Friday, August 01, 2008

Please Take My Burden

As powerful and moving as The Shack is, it's easy for us to miss the point. It's not just about getting a warm and fuzzy feeling about God, Jesus, and the Holy Spirit. Maybe the focal tragedy is so huge and heavy, that we don't see the fact that we all have a Shack. It's the place in our life where we question God and why He didn't do the things we expected Him to do for us. We all have a shack because we all, at some time, sit in judgement on God. It's not always a matter of facing a tragic crisis. It can be our disappointment that He didn't lift the burden we asked Him to take away from us - which we have been told we should do - right - "Give it to God!" - didn't seem to work. We are crushed and unable to find answers.

We have a loved one who is struggling with her anxiety about the future. It's scary, unknown, and potentially disastrous. Her love and faith in God is wonderful, but why hasn't He taken the burden away from her? Since she is struggling with an anxiety that is "common to man" I want to share a few point for us all to meditate on (and I hope it helps).

First, we need to take responsibility for our anxiety. We're not victims of some ruthless attack or suffering with some unexpected illness, but simply suffering from our own self imposed perspective. We are anxious because we choose to be anxious. We choose to look at the unknown with worry and concern. Why does one person look at the unknown future with excitement, seeing an adventure, and another see only things that cause fear? Choice.

Second, that is also why we need to be careful about blaming God or thinking He hasn't answered our petitions. How much has He already saved you from? How many potential burdens has He already removed? How many resources has He placed at your disposal so YOU could deal with the challenges ahead? How many people has He put in your life to love and support you, and "be there" IF something should happen to go wrong? He's really pretty incredible. We will never know how much He does for us because we really don't know what we need.

Third, and final, the absolute most important cure for anxiety is thankfulness. We are so bad about seeing all we have and all He's done that we allow what "might" happen to scare and sadden us. I watched a survivor of last year's bridge collapse being interviewed yesterday and all she could talk about was how important and valuable life is. She wanted to live each day to the fullest because it was too precious to waste. Thankfulness is all about recognizing what you already have, what God has done, and how incredibly blessed you are. But it's also about priorities. Someone who has just survived cancer isn't worried about finding a job or a house or what tomorrow may bring. If it brings life, everything else is secondary.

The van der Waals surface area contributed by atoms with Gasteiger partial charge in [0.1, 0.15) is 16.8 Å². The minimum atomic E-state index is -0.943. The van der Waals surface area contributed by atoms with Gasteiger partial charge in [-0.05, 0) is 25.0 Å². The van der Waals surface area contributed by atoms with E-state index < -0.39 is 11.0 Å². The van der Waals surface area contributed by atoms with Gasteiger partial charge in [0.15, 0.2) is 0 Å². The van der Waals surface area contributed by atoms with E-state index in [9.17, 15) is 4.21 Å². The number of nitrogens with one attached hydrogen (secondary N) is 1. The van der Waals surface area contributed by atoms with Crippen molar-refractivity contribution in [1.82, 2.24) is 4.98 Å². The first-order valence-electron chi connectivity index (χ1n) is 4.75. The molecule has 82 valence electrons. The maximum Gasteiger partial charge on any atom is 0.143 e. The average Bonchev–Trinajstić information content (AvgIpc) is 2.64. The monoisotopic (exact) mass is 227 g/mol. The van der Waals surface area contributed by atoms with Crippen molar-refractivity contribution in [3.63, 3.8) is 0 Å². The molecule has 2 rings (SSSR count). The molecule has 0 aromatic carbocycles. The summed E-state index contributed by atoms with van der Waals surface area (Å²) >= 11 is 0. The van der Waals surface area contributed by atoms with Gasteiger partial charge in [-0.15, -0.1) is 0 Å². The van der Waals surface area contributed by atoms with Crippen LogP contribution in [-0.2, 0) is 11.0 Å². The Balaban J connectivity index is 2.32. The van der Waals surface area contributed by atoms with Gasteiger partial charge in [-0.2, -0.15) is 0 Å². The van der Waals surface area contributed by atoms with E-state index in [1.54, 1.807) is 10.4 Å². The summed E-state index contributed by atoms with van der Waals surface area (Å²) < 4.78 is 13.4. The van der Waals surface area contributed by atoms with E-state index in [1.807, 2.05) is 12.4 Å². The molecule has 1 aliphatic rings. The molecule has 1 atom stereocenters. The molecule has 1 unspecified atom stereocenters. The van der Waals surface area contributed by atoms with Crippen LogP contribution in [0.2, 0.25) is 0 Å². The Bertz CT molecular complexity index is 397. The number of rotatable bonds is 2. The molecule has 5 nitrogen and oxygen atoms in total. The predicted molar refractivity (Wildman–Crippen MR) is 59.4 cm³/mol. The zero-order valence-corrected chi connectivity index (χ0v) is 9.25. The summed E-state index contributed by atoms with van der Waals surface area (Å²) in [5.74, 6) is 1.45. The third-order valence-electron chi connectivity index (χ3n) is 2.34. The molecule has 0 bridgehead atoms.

When you pray for God to protect a loved one who is in harms way, and He does that for eighteen months bringing him safely home to you, is it really that important to know what's going to happen next month?

If I start to worry too much about the future, I like to go ahead and picture the absolute worst case scenario and then objectively look at it. As I coolly review it, I think to myself, "I can handle it. God will take care of me, as He always has, and the the worst that could happen will only bring me closer to Him. Even if it means home with Him."

1 comment:

Anonymous said...

All very valid, true points, and ones that have taken me about 50 years to really place in my heart. They have been in my head since I first heard the scriptures, "Cast you burdens on Him...Take no thought for tomorrow, what you will have to drink or eat...All things work together for good to those who love God." It takes personal experiences that demand you let this message plant in your heart and usually very painfully grow to the beautiful flower of submission, acceptance, peace and inner joy. Or you don't. Not an easy gardening experience, but well worth the effort. So, I will continue to love as much like Christ as I can as I witness this struggling growth, and I look forward to viewing the complete beautiful flower it will eventually produce.